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VIDEO GAME, MOVIE AND TV NEWS

Gaming's greatest ex-cons

Dec 6, 2007

What do James Earl Cash, Tommy Vercetti and Sam Fisher all have in common? Two things: First, they've all got criminal records and hard time under their belts. Second, they're not real. They're characters in games. But for every fictional Riddick or Torque, there are dozens of people with very real criminal records who've lent their likenesses and/or voices to games. After literally minutes of exhaustive research at sources like The Smoking Gun  (which is also where we lifted most of the mug shots in this article), we've assembled a rogue's gallery of some of the most notable examples, so that you might spot them in the future.

Name: Steve-O (aka Steven Glover)
Appeared in: Jackass (PS2/PSP/DS), ESPN NFL 2K5 (PS2/Xbox), Tony Hawk's Underground 2 (PS2/Xbox/PC/GC), Tony Hawk's Underground 2 Remix (PSP)
Rap sheet: We never knew this before, but it turns out that getting naked in public and stapling your nutsack to your thigh isn't just a good way to have fun without drugs or alcohol - it's illegal, especially if you do it in Louisiana. Steve-O's most infamous run-in with the law began when the hyper-obnoxious and frequently nude Jackass star performed the "Butterfly" stunt at the Abyss nightclub in 2002, after which he was arrested, charged with obscenity and assault and eventually put on probation and barred from ever performing in Terrebonne Parish, Louisiana again. Later incidents saw Steve-O arrested for trying to smuggle drugs into Sweden in 2003 (for which he paid a fine and admitted to drug possession), and charged with disorderly conduct after publicly pissing on potato chips (yes, really) during a Lollapalooza show in Pennsylvania.



Name: Tim Allen
Appeared in: Home Improvement (SNES), The Santa Clause 3 (GBA)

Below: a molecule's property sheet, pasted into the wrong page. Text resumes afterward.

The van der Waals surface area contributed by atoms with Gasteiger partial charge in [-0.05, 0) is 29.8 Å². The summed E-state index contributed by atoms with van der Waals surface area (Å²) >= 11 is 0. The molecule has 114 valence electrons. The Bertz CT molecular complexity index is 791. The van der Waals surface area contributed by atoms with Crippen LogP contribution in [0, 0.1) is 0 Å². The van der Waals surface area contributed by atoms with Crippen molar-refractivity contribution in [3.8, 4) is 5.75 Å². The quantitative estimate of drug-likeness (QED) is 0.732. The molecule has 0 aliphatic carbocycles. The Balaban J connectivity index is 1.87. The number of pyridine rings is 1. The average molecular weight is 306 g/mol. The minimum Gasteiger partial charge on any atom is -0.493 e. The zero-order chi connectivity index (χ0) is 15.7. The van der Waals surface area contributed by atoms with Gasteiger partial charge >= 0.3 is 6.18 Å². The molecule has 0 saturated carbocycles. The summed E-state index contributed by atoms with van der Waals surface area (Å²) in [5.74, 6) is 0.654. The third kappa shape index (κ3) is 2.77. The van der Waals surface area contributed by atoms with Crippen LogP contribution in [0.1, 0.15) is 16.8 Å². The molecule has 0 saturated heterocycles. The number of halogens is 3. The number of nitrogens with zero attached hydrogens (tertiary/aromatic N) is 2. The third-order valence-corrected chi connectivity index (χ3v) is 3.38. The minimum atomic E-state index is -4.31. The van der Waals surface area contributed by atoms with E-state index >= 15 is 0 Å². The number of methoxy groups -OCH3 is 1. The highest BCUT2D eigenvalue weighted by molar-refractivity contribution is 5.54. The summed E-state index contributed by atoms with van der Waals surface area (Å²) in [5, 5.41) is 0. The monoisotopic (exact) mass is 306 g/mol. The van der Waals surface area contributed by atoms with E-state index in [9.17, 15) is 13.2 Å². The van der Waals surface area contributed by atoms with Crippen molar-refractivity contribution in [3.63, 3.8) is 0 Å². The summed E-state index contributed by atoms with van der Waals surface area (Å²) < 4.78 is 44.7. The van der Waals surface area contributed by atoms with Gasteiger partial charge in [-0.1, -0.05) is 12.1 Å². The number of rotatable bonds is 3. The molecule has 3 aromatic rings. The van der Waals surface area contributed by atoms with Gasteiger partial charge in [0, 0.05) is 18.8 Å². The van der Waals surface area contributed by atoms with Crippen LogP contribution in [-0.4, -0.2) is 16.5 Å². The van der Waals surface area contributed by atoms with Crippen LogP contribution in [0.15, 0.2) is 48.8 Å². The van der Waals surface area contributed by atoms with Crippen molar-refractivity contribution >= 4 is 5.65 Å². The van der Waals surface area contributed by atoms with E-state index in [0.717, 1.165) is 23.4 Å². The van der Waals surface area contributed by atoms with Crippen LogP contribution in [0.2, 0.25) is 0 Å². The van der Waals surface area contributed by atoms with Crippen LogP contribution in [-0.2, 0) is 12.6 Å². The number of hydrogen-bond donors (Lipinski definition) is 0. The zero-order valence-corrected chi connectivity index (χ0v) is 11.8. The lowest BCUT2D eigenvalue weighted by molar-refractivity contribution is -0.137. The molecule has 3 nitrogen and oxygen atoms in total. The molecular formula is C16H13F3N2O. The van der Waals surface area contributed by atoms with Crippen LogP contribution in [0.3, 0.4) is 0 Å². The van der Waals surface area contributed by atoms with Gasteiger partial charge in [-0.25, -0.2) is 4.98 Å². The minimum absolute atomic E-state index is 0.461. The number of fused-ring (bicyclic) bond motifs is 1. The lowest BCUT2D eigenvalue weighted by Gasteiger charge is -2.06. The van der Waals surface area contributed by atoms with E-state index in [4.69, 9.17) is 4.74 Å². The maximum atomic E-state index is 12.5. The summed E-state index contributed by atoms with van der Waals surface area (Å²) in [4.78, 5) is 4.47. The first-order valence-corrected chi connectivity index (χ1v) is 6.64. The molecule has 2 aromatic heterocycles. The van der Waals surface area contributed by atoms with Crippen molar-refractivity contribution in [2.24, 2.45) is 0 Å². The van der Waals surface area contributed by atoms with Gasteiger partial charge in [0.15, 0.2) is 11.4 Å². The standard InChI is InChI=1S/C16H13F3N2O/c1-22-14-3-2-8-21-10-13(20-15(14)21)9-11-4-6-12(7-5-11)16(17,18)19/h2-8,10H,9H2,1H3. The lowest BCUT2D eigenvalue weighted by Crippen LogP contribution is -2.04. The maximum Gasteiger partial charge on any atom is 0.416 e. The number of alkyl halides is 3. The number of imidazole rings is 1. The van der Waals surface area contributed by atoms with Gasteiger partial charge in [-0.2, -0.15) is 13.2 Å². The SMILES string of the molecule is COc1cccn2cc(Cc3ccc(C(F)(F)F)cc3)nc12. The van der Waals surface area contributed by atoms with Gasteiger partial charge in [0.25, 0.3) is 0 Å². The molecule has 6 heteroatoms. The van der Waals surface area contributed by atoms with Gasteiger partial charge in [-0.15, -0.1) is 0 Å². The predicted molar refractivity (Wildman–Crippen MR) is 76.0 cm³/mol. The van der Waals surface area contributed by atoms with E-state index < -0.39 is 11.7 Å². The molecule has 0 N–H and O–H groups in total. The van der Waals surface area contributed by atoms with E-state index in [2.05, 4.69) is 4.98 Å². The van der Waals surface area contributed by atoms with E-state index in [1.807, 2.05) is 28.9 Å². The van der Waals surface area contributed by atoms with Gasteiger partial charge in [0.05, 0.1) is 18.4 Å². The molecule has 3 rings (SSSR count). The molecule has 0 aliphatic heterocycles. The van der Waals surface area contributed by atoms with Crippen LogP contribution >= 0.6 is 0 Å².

Heard in: Toy Story 2 (PC/PSone), Toy Story Racer (PSone)
Rap sheet: Tim Allen's stint in prison is rarely discussed, but hardly a secret; before he was synonymous with family-oriented comedies, Allen (then named Timothy Allen Dick) was a cocaine dealer. In 1978, he was nabbed in Michigan while carrying more than a pound of the stuff, and subsequently served more than two years in prison before turning his life around and embarking on a career path that included some of the most aggressively mediocre tie-in games ever made. His run-ins with the law weren't entirely over, though; in 1997, Allen was pulled over by police and charged with driving drunk, for which he pled guilty and paid a fine. Now, if only someone could figure out a way to make starring in videogame adaptations of The Santa Clause 3 retroactively a felony, he'd probably be in violation of some Three Strikes law and we'd never have to hear that grunting noise again.

Name: Danny Trejo
Appeared in: Def Jam: Fight for NY (PS2/Xbox)
Heard in: Grand Theft Auto: Vice City (PS2/Xbox/PC), Grand Theft Auto: Vice City Stories (PSP/PS2)
Rap sheet: In movies or in games, Danny "Machete" Trejo has always been a scary-ass mofo, largely because he used to be one in real life. Specific details about his early life of crime are sketchy, although in an interview with the UK Guardian, he claims to have started by smoking pot at eight, doing heroin at 12 and then graduating to armed robbery, all of which put him in and out of jail through his teenage years before finally landing him in at least three separate California prisons between 1963 and 1972. Prison boxing and a 12-step program helped Trejo turn his life around, and his record since his release has been spotless. Of course, that doesn't make him any less fun to play as in the raptastic Def Jam: Fight for NY, in which you can put his tattooed muscles and intense, mustachioed glare to good use hurling Flavor Flav through a penthouse window.

About the Author
Mikel Reparaz

After graduating from college in 2000 with a BA in journalism, I worked for five years as a copy editor, page designer and videogame-review columnist at a couple of mid-sized newspapers you've never heard of. My column eventually got me a freelancing gig with GMR magazine, which folded a few months later. I was hired on full-time by GamesRadar in late 2005, and have since been paid actual money to write silly articles about lovable blobs.